1401st meeting of the Committee of Ministers on 14 April 2021
The European Union and its Member States welcome this regular thematic debate on the death penalty, an opportunity to address continuing concerns in this field as well as to express support for the leading role the Council of Europe plays in promoting our common vision of Europe as a death penalty-free continent.
Our position is well known: We oppose capital punishment in all times and under all circumstances. The death penalty is incompatible with human dignity. It makes any miscarriage of justice irreversible. Furthermore, the death penalty does not have any deterrent effect on crime.
The large majority of the Council of Europe's Member States, including all members of the European Union have reaffirmed their commitment to the abolition of capital punishment in all circumstances, including also in time of war or of imminent threat of war, by ratifying Protocol No. 6 and Protocol No.13 to the European Convention on Human Rights. We would like to appeal to Member States that have not yet done so to ratify it as a matter of priority.
The EU and its Member States regret that there is one European country that still applies the death penalty, Belarus. While we welcome that no execution was carried out in 2020, we deeply regret that another death sentence was imposed on 15 January 2021, during the retrial of Viktar Skrundzik by the Minsk Regional Court.
We repeat our strong call on the authorities of Belarus to abolish the death penalty or to establish a formal moratorium on executions as a first step towards abolition, to apply the alternative punishment provided for in the Belarusian criminal legislation and to commute the death sentences which have been imposed. Dialogue is indispensable to ensure progress and we restate our willingness to provide the authorities of Belarus with the assistance they may need, both for establishing a formal moratorium and for the necessary constitutional reforms.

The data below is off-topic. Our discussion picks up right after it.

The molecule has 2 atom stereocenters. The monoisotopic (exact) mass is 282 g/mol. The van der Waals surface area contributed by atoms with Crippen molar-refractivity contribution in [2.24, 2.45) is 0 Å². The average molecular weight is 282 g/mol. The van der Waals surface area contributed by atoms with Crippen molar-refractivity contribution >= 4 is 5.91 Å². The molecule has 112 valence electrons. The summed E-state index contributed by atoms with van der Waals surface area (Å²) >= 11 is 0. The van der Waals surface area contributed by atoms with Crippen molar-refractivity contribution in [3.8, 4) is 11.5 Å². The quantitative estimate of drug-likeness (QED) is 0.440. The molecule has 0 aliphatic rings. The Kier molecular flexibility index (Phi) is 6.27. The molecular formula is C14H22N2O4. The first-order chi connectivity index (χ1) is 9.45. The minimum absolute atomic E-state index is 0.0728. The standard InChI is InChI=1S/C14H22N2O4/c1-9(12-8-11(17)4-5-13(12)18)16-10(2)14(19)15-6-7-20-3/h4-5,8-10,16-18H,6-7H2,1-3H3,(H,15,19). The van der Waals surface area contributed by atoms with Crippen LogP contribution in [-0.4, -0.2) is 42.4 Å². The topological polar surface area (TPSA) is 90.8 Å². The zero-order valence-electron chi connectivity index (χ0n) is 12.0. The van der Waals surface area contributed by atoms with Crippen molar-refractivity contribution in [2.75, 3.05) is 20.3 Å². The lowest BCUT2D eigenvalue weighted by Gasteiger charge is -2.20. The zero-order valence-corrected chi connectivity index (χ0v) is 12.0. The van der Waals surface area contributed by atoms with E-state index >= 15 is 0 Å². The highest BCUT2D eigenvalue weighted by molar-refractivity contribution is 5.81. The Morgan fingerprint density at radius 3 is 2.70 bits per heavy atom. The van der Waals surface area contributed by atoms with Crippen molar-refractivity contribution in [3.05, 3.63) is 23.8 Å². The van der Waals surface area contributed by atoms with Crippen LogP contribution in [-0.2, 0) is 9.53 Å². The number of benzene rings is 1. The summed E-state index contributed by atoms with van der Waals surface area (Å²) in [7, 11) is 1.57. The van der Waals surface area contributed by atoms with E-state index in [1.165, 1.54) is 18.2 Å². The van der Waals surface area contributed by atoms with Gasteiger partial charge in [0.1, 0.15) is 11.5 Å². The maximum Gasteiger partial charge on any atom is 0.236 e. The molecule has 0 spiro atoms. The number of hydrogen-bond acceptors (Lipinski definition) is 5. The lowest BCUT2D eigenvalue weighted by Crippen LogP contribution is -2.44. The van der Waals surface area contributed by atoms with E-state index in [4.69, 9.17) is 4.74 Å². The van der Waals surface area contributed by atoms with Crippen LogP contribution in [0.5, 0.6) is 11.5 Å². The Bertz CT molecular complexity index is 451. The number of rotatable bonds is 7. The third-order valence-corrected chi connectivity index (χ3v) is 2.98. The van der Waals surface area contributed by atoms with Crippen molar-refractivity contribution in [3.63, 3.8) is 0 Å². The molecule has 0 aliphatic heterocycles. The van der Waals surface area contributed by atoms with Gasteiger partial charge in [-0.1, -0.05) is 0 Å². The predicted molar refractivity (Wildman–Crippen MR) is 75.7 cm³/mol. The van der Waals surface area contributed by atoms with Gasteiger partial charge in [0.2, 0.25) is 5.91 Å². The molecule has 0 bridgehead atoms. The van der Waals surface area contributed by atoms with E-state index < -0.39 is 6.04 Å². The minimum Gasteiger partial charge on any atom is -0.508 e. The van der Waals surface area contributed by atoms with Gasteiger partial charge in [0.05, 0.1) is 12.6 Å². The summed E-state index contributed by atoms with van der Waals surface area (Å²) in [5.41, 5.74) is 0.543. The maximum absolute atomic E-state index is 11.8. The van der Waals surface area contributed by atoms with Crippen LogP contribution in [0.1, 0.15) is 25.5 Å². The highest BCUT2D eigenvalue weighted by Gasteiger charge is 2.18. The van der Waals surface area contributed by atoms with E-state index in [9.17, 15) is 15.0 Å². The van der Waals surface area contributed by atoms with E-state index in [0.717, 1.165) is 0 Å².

Regarding the United States of America, while we deeply regret that 13 federal executions were carried out between July 2020 and January 2021, we welcome President Biden’s intention to abolish the death penalty at the federal level and encourage his administration to re-establish a moratorium on federal executions, as a first step in this direction.
We note the slow but steady decrease in the numbers of executions at the US State level, a sign that the perception of capital punishment by the American public and justice system is changing. We welcome the signature by the Governor of the Commonwealth of Virginia of the bill to abolish the death penalty on 24 March, making Virginia the 23rd US State to abolish capital punishment. We urge other US States which still apply the death penalty to follow this example.
No executions took place in Japan in 2020, which is a very positive sign. However, we deeply regret the death sentences delivered to Tomohiro Iwakura, on 11 December 2020, and to Takahiro Shiraishi, on 15 December 2020, by the Kagoshima District Court and the Tokyo District Court respectively. The EU urges Japan to follow up on the appeals recently made by several Japanese bar associations asking the government to put an end to capital punishment.
In addition, the EU notes with great satisfaction the ratification of the Second Optional Protocol to the International Covenant on Civil and Political Rights, aiming at the abolition of the death penalty, by Armenia on 18 March 2021.
We also note with satisfaction that the 2020 North-South Prize of the Council of Europe was awarded to the International Commission against the Death Penalty in acknowledgement of its contribution to the global trend against this practice and its role in the international movement that advocates for its abolition.
We welcome the recent adoption of the Committee of Minister’s Recommendation on measures against the trade in goods used for the death penalty, torture and other cruel, inhuman or degrading treatment or punishment. We consider it as an important step towards combatting torture globally and consolidating Council of Europe area as a death penalty-free zone. We call on Member States of the Council of Europe to make full use of the Recommendation when reviewing relevant national legislation and practice and taking effective measures to prevent their involvement, however indirect, in the use of the death penalty by third countries.
Only a coordinated and continued action of each and every relevant actor, by means of all available instruments in all suitable fora, can ensure the success of our common goal: the universal abolition of capital punishment.
The following countries align with this statement: Albania, Andorra, Armenia, Bosnia and Herzegovina, Georgia, Iceland, Liechtenstein, Republic of Moldova, Monaco, Montenegro, Republic of North Macedonia, Norway, San Marino, Serbia and Ukraine